Case Study - Brooklyn's Gowanus Canal

An urban waterway that identifies a community starts the process for cleanup

Locals call it Lavender Lake because of the opaque color of the water. Located in the borough of Brooklyn in New York City, the Gowanus Canal was originally designed as a shipping canal in 1869. Due to a lack of tidal water recirculation and inadequate design, coupled with a century and a half of pollution, the canal has developed into a highly anaerobic pool of contaminated water that extends one and a half miles into a mixed industrial and residential area. Discharge of industrial wastes, urban storm water, and municipal wastewater, and lack of circulation, have combined to create a highly polluted water body, now targeted for clean-up under the USEPA Superfund Program. Future re-development efforts are anticipated. The Gowanus Canal Community Development Corporation (GCCDC) is a "not-for-profit neighborhood preservation organization that was formed in 1978 to revitalize the communities of South Brooklyn, with particular emphasis on the area surrounding the Gowanus Canal. The Gowanus Canal is one of the most challenging, exciting and complex urban revitalization projects in the country" (emphasis added). "...GCCDC’s neighborhood efforts are focused achieving this revitalization through ...work in housing, environmental repair, commercial and social development." GCCDC has a goal of creating a centerpiece for understanding urban and industrial ecology.

 

Reprinted from the 2011 USEPA Region 2 Gowanus Canal Fact Sheet:


Site Description. The Gowanus Canal is a 100-foot wide,1.8-mile long canal located in the New York City borough of Brooklyn, Kings County, New York. Connected to Gowanus Bay in Upper New York Bay, the canal borders several residential neighborhoods including Gowanus, Park Slope, Cobble Hill, Carroll Gardens, and Red Hook. The adjacent waterfront is primarily commercial and industrial, currently consisting of concrete plants, warehouses, and parking lots. There are five east-west bridge crossings over the canal, located at Union Street, Carroll Street, Third Street, Ninth Street, and Hamilton Avenue. The Gowanus Expressway and the IND Culver Line of the New York City Subway, an above ground section of the original Independent Subway System, pass overhead. The Gowanus Canal was built to allow access for industrial needs by bulkheading and dredging a tidal creek and wetland that had previously been fished for oysters.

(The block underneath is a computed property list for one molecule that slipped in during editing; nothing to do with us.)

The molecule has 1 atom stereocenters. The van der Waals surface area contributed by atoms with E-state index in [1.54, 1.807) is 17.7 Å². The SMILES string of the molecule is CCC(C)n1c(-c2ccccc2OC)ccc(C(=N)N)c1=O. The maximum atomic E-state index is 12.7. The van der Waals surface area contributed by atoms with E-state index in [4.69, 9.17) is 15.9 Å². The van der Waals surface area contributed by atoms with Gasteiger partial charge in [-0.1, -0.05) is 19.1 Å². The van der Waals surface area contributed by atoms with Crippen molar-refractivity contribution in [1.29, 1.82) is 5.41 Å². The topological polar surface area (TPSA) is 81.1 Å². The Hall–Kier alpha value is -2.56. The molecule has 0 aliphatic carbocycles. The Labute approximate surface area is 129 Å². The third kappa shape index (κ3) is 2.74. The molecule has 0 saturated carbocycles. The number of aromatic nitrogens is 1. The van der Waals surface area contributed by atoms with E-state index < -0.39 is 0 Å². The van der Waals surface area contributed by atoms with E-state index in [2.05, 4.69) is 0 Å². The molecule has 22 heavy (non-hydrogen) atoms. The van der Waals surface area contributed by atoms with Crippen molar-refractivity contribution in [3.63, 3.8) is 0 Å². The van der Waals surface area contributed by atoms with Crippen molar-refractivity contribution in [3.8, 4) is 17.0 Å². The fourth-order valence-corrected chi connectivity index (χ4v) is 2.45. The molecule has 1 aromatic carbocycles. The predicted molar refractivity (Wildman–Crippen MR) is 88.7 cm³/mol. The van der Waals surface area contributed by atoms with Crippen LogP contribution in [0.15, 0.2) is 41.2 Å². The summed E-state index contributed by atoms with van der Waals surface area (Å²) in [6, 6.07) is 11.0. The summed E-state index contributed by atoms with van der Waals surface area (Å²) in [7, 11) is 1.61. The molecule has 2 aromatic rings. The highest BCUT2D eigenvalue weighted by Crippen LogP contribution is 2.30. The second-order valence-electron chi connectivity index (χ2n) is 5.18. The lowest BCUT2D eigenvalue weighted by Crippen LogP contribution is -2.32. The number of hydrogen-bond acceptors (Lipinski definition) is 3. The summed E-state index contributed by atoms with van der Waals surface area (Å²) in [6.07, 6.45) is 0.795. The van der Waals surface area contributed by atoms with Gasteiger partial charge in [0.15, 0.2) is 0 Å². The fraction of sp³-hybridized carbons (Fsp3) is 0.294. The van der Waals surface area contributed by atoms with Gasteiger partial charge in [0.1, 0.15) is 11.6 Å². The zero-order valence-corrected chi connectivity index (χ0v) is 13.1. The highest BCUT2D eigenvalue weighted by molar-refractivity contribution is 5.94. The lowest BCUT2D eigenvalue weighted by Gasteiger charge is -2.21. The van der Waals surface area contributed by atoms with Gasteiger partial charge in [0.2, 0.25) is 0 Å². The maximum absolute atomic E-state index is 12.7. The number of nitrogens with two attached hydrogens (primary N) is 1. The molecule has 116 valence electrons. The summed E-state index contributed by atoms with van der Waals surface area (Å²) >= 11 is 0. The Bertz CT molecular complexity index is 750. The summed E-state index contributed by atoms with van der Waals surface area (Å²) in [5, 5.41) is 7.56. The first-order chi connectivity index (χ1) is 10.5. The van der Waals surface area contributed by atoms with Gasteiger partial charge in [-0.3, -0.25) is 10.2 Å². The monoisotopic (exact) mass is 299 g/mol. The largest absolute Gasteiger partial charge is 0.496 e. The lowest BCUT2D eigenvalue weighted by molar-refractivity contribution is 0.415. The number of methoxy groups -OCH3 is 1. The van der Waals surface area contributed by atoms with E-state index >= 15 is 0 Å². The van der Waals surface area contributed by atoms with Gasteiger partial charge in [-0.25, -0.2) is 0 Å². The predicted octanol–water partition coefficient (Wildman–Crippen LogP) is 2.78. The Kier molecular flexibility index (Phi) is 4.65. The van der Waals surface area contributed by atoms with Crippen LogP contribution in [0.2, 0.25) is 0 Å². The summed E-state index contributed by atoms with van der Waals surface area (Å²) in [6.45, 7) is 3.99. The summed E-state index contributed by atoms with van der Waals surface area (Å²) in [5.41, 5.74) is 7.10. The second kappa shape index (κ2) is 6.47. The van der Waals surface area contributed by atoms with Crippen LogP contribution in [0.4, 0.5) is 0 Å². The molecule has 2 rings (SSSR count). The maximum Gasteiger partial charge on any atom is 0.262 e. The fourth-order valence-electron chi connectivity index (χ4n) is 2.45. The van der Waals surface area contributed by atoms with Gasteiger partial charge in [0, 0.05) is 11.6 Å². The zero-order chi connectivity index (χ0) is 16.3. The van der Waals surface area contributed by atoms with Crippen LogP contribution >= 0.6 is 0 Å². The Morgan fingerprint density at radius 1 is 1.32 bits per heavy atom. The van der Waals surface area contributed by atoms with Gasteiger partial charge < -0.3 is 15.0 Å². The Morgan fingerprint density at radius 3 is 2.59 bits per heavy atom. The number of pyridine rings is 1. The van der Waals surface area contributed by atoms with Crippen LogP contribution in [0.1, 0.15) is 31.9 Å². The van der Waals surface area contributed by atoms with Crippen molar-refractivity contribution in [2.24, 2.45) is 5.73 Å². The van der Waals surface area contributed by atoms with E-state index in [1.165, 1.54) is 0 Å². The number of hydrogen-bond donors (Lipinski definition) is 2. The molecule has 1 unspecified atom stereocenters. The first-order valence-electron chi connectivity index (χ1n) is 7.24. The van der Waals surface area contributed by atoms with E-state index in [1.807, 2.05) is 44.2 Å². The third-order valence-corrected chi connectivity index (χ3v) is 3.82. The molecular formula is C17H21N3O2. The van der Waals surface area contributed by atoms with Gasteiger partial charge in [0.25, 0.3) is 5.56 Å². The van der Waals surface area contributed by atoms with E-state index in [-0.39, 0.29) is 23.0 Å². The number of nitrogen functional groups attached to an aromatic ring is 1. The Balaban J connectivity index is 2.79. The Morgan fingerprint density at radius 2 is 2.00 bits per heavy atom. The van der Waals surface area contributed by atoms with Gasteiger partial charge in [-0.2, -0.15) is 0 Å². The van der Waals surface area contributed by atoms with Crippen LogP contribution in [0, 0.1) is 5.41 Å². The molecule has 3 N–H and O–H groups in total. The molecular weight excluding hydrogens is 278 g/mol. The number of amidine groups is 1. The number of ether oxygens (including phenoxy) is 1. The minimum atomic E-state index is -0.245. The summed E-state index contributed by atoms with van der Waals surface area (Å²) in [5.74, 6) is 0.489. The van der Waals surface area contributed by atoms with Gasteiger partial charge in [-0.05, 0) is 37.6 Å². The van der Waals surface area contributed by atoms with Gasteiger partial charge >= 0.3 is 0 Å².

After its completion in the 1860s, the canal quickly became one of the nation's busiest industrial waterways, home toheavy industry including gas works (i.e., manufactured gas plants), coal yards, cement makers, soap makers,tanneries, paint and ink factories, machine shops, chemical plants, and oil refineries. It was also the repository ofuntreated industrial wastes, raw sewage, and surface water runoff for decades, causing it to become one of New York's most polluted waterways. Although much of the industrial activity along the canal has stopped, high contaminant levels remain in the sediments. Despite the ongoing pollution problems, some city dwellers currently usethe Gowanus Canal for recreational purposes, such as canoeing and diving, while others catch fish for consumption.

The City built a "Flushing Tunnel" in 1911 to replace the stagnant water in the canal with fresh, oxygen-rich water that would improve water quality. The tunnel worked until the 1960s, when mechanical failure caused it to shut down and the canal became polluted and stagnant again. The city's Department of Environmental Protection subsequently restored the Flushing Tunnel. The tunnel operates 24 hours a day, seven days a week, bringing fresh water into the canal. The canal is part of the New York-New Jersey Estuary, which EPA has designated an Estuary of National Significance.